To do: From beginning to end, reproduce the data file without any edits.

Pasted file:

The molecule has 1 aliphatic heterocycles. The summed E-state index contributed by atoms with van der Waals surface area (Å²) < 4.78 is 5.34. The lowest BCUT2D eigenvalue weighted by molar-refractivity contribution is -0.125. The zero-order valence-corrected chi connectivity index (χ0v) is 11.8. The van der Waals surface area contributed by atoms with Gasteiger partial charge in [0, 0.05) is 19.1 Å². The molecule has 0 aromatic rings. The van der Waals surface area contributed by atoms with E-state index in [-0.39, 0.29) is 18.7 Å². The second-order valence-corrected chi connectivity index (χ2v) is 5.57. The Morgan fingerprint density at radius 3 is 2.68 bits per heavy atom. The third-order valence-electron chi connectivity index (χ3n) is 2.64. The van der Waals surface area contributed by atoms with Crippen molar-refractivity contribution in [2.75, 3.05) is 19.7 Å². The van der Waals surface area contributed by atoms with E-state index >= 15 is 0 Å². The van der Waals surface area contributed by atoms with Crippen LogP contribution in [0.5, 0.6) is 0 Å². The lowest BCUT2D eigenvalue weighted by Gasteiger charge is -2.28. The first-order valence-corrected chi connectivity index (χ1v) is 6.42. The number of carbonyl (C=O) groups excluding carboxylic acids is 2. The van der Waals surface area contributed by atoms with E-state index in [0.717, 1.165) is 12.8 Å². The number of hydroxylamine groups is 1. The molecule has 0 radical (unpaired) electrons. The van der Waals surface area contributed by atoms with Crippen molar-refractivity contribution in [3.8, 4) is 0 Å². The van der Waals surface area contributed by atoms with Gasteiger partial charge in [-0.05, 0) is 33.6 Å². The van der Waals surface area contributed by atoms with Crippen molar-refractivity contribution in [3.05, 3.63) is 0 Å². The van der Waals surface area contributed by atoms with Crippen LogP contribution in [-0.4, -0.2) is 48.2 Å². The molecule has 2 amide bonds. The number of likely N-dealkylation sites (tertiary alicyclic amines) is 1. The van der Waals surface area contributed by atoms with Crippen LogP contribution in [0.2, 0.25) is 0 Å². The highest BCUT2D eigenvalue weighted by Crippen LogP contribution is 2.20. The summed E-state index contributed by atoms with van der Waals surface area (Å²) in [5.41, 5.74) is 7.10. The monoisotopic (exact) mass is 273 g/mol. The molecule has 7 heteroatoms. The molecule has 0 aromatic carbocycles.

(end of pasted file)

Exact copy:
The molecule has 1 aliphatic heterocycles. The summed E-state index contributed by atoms with van der Waals surface area (Å²) < 4.78 is 5.34. The lowest BCUT2D eigenvalue weighted by molar-refractivity contribution is -0.125. The zero-order valence-corrected chi connectivity index (χ0v) is 11.8. The van der Waals surface area contributed by atoms with Gasteiger partial charge in [0, 0.05) is 19.1 Å². The molecule has 0 aromatic rings. The van der Waals surface area contributed by atoms with E-state index in [-0.39, 0.29) is 18.7 Å². The second-order valence-corrected chi connectivity index (χ2v) is 5.57. The Morgan fingerprint density at radius 3 is 2.68 bits per heavy atom. The third-order valence-electron chi connectivity index (χ3n) is 2.64. The van der Waals surface area contributed by atoms with Crippen molar-refractivity contribution in [2.75, 3.05) is 19.7 Å². The van der Waals surface area contributed by atoms with E-state index >= 15 is 0 Å². The van der Waals surface area contributed by atoms with Crippen LogP contribution in [0.5, 0.6) is 0 Å². The lowest BCUT2D eigenvalue weighted by Gasteiger charge is -2.28. The first-order valence-corrected chi connectivity index (χ1v) is 6.42. The number of carbonyl (C=O) groups excluding carboxylic acids is 2. The van der Waals surface area contributed by atoms with E-state index in [0.717, 1.165) is 12.8 Å². The number of hydroxylamine groups is 1. The molecule has 0 radical (unpaired) electrons. The van der Waals surface area contributed by atoms with Crippen molar-refractivity contribution in [3.8, 4) is 0 Å². The van der Waals surface area contributed by atoms with Gasteiger partial charge in [-0.05, 0) is 33.6 Å². The van der Waals surface area contributed by atoms with Crippen molar-refractivity contribution in [3.05, 3.63) is 0 Å². The van der Waals surface area contributed by atoms with Crippen LogP contribution in [-0.4, -0.2) is 48.2 Å². The molecule has 2 amide bonds. The number of likely N-dealkylation sites (tertiary alicyclic amines) is 1. The van der Waals surface area contributed by atoms with Crippen LogP contribution in [0.2, 0.25) is 0 Å². The highest BCUT2D eigenvalue weighted by Crippen LogP contribution is 2.20. The summed E-state index contributed by atoms with van der Waals surface area (Å²) in [5.41, 5.74) is 7.10. The monoisotopic (exact) mass is 273 g/mol. The molecule has 7 heteroatoms. The molecule has 0 aromatic carbocycles.